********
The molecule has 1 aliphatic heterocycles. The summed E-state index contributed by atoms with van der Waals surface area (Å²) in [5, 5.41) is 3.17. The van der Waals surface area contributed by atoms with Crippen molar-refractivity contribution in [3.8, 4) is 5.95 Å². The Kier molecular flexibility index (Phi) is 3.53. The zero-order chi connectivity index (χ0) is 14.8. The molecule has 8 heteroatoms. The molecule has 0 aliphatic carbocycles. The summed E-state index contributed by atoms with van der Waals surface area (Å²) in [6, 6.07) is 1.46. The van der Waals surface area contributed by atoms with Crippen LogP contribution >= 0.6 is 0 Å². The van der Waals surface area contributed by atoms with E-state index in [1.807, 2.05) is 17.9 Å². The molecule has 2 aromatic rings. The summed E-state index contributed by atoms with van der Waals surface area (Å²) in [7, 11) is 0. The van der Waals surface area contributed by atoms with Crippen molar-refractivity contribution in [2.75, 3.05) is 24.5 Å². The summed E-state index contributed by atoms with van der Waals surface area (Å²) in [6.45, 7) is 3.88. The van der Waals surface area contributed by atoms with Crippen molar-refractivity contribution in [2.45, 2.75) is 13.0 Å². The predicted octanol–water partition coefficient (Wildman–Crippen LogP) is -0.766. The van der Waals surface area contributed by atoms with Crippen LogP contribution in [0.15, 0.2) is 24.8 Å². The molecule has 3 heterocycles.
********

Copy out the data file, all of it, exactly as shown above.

The molecule has 1 aliphatic heterocycles. The summed E-state index contributed by atoms with van der Waals surface area (Å²) in [5, 5.41) is 3.17. The van der Waals surface area contributed by atoms with Crippen molar-refractivity contribution in [3.8, 4) is 5.95 Å². The Kier molecular flexibility index (Phi) is 3.53. The zero-order chi connectivity index (χ0) is 14.8. The molecule has 8 heteroatoms. The molecule has 0 aliphatic carbocycles. The summed E-state index contributed by atoms with van der Waals surface area (Å²) in [6, 6.07) is 1.46. The van der Waals surface area contributed by atoms with Crippen LogP contribution >= 0.6 is 0 Å². The van der Waals surface area contributed by atoms with E-state index in [1.807, 2.05) is 17.9 Å². The molecule has 2 aromatic rings. The summed E-state index contributed by atoms with van der Waals surface area (Å²) in [7, 11) is 0. The van der Waals surface area contributed by atoms with Crippen molar-refractivity contribution in [2.75, 3.05) is 24.5 Å². The summed E-state index contributed by atoms with van der Waals surface area (Å²) in [6.45, 7) is 3.88. The van der Waals surface area contributed by atoms with Crippen molar-refractivity contribution in [2.45, 2.75) is 13.0 Å². The predicted octanol–water partition coefficient (Wildman–Crippen LogP) is -0.766. The van der Waals surface area contributed by atoms with Crippen LogP contribution in [0.15, 0.2) is 24.8 Å². The molecule has 3 heterocycles.